Thursday, August 13, 2009

Two Brothers

When I realized I was pregnant again, I figured I had nine months to adjust to the news and the new reality—and that Henry, then about two-and-a-half, who we planned to tell much later in the game, would have lots of time, too. I figured he really wouldn’t have to start dealing—whatever that was going to mean—until the new guy was born. Wrong.

We told him when I was about five months pregnant, the same night we made the phone call to friends and family. He seemed vaguely interested. We weren’t even sure if he absorbed the information, frankly, and speculated that we might have to tell him a few times before he got it. Wrong again.

When we picked him up from school the next day, Janet, one of his teachers, with whom Henry shares a lot of confidences, said: “I hear Henry is going to be a big brother.” Henry ignored us, and went right on playing Legos with a couple of the other kids. The next day, when we picked him up from gym babysitting, the sitters there said: “We hear Henry is going to have a little brother.”

Clearly, he took it in. And it became equally clear that, though we were trying to talk up big brotherhood as a thing that would involve superior capacity and lots of teaching-baby-stuff, poor Henry was anxious. Very anxious.

We had only recently started him on three full days of pre-school, which he’d been adjusting to very nicely. But suddenly, drop off became more agonizing than in the days when he’d started, almost a year earlier. He clung to me, he cried, he had to be pried off of us.

When we went to pick him up at the end of the day, he was fine, not ready to leave. The teachers assured us that he “got over” his separation anxiety within minutes. And they told us something else interesting: They see this all the time with soon-to-be older siblings.

Some, they said, breezed along the full nine months, oblivious, or happily anticipating their new sibling, only to freak out when the new one arrived. Others, like poor Henry, got anxious about what it all meant beforehand. Those kids actually do better after the new arrival, the teachers said.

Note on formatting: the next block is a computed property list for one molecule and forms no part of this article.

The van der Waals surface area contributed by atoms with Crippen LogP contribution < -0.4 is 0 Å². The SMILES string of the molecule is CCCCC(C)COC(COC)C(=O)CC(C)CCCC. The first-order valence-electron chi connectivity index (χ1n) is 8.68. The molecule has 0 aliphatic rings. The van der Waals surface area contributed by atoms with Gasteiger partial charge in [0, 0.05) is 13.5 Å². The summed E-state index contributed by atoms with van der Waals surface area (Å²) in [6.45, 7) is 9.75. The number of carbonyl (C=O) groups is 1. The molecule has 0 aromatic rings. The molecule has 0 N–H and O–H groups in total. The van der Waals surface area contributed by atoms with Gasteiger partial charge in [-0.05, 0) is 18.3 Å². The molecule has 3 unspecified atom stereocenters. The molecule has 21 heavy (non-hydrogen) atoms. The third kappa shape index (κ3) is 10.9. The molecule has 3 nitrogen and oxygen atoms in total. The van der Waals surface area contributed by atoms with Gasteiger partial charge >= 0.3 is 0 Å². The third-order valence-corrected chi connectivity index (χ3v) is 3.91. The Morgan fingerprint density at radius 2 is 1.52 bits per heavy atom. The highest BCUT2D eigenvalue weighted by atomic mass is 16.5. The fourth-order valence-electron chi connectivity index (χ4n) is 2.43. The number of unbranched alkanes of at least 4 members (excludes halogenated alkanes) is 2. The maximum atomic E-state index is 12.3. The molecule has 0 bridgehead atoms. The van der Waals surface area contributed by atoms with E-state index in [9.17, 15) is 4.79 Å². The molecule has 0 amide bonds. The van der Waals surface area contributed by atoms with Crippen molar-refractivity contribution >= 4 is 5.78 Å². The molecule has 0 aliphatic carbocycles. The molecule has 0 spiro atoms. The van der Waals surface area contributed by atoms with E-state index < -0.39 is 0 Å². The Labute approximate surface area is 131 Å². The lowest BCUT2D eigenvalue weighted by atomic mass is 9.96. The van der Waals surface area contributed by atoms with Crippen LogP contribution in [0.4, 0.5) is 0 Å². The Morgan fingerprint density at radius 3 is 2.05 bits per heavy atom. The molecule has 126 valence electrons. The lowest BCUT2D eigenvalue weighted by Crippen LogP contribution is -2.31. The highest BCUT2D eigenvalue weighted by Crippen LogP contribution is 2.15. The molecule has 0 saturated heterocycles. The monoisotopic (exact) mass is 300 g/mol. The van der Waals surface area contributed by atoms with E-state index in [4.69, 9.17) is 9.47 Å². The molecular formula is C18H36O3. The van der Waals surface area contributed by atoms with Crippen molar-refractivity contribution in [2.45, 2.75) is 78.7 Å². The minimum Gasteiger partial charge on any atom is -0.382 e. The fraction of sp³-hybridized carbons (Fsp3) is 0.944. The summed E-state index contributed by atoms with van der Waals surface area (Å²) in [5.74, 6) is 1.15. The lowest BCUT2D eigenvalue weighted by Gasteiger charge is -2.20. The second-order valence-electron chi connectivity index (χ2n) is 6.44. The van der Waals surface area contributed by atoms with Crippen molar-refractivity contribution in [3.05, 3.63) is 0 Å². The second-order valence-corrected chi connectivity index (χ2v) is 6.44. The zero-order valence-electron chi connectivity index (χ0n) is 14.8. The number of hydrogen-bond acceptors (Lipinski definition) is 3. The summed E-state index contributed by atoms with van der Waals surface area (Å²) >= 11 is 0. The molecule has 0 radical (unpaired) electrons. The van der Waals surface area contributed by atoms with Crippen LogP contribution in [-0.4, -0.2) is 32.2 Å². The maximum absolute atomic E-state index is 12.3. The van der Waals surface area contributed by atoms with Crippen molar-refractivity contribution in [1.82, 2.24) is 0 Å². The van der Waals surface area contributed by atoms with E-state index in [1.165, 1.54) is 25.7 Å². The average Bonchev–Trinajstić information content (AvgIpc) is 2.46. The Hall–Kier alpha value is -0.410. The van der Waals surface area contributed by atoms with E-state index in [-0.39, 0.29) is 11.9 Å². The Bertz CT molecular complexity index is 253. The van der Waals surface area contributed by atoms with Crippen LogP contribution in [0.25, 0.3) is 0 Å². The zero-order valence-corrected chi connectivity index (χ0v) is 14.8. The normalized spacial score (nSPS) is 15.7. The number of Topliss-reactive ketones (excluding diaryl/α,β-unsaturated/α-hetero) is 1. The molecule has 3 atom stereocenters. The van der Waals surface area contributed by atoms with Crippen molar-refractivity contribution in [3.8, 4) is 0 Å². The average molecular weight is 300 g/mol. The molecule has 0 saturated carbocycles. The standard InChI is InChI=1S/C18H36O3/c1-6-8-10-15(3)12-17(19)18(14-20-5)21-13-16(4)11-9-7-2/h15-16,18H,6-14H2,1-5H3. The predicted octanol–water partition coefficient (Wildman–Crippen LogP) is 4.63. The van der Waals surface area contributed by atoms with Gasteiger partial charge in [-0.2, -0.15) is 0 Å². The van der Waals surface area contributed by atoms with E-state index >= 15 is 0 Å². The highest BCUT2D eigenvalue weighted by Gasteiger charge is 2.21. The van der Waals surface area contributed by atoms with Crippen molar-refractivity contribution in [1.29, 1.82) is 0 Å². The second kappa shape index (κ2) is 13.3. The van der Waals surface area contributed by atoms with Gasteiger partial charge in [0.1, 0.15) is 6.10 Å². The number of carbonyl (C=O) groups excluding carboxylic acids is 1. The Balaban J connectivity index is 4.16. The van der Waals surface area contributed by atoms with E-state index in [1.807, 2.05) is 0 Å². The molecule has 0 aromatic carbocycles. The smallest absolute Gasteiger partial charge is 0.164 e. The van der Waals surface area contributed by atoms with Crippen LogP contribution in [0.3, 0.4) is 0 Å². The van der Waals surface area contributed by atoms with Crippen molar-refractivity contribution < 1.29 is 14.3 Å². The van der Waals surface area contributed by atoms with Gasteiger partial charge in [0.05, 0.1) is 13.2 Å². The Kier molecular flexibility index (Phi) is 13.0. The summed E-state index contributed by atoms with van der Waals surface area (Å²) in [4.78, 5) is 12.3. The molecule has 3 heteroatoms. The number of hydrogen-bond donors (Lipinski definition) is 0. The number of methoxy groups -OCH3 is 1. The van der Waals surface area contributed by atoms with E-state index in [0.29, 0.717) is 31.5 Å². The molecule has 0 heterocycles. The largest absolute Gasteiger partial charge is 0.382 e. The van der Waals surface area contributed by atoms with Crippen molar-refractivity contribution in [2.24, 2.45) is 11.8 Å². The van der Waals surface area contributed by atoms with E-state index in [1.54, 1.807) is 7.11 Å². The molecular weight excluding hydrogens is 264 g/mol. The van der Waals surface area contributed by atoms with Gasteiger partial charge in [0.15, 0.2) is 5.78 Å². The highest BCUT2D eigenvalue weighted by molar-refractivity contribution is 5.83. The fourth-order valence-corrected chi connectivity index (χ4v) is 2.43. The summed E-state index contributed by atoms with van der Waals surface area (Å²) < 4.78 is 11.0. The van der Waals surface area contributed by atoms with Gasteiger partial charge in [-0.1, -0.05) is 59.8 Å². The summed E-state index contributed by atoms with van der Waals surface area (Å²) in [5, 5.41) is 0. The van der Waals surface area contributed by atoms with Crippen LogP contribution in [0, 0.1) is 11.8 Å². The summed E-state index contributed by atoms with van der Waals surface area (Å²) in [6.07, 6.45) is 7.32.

I guess Henry has inherited my defensive strategy of anticipating the worst. On the positive side, I hope it means he’s okay when baby #2 arrives. On the negative, I hate, really hate, to see him stressed out and not know how to help.

I sort of threw up my hands awhile ago, and decided that I couldn’t anticipate or solve whatever was coming my way come November, so that the best stay-sane strategy was just not to think too far ahead. It’s worked for me, thankfully. But how do I help an almost three-year-old do the same?

One of my friends, in response to some of my how-do-you-handle-two? questions referred to me as the biggest sibling expert he knew. But that’s not really true. I’m really good at getting sibling loss, sadly. But as to what it means to have one, and how to raise them? Clueless.

And on one final note, I was telling Paul the other day that, when I thought of having a sibling, my thoughts were good—my brother was already present in the world when I arrived, and I thought he was the coolest thing ever, despite his sometimes ambivalence toward me. He used to say, with a meaningful glance at me: “My life was perfect for three-and-a-half-years.” (You can guess the age difference between us.)

But those were the thoughts of a younger sibling. Youngest sibling. I never really got it. Never saw my arrival from Ted’s point of view. Now I’m seeing it through Henry.

Friday, August 7, 2009

Hindu tradition recognizes sibling relationship

Wow. Check out this article about a Hindu ritual honoring the relationship between brothers and sisters. “The brother-sister relationship in Hinduism is quite unique. It is so pure you can’t describe it in words,” says one person quoted in the article. Very cool. More later.......

Movie review: Departures

I kept seeing this one—a Japanese movie which won the Academy Award for best foreign feature film—in The Quad listings and trying to get to it, but the timing during the day (my usual movie-going time) just wasn’t working. I was so happy when Paul noticed it, too, and suggested we use some sitter time to check it out.

Departures is the story of Daigo Kobayashi, a passionate cellist, with a dream job in an orchestra, who finds himself abruptly out of job—and in huge debt for a very pricey cello-- when the orchestra dissolves.

What do you do when your dream has fizzled and you’ve got to re-group?

You go home, and you look for another job. Daigo and his apparently unflappable wife, Miko, head to Hirano, in northeastern Japan, where Daigo grew up. Daigo has inherited the house he grew up in from his mother, who died while he was abroad some years earlier. (His father abandoned the family when he was a child.)

Daigo sees a job listing for handling “departures” that doesn’t require experience, and, assuming its some sort of job with a travel agency, figures he’ll apply. Turns out that “departures” was a typo. It’s the departed that he’ll have to handle.

The business is all about “casketing,” i.e. a Japanese ritual in which dead bodies are prepared for the casket, and, at the end of the ceremony, placed in the casket. And it pays really well.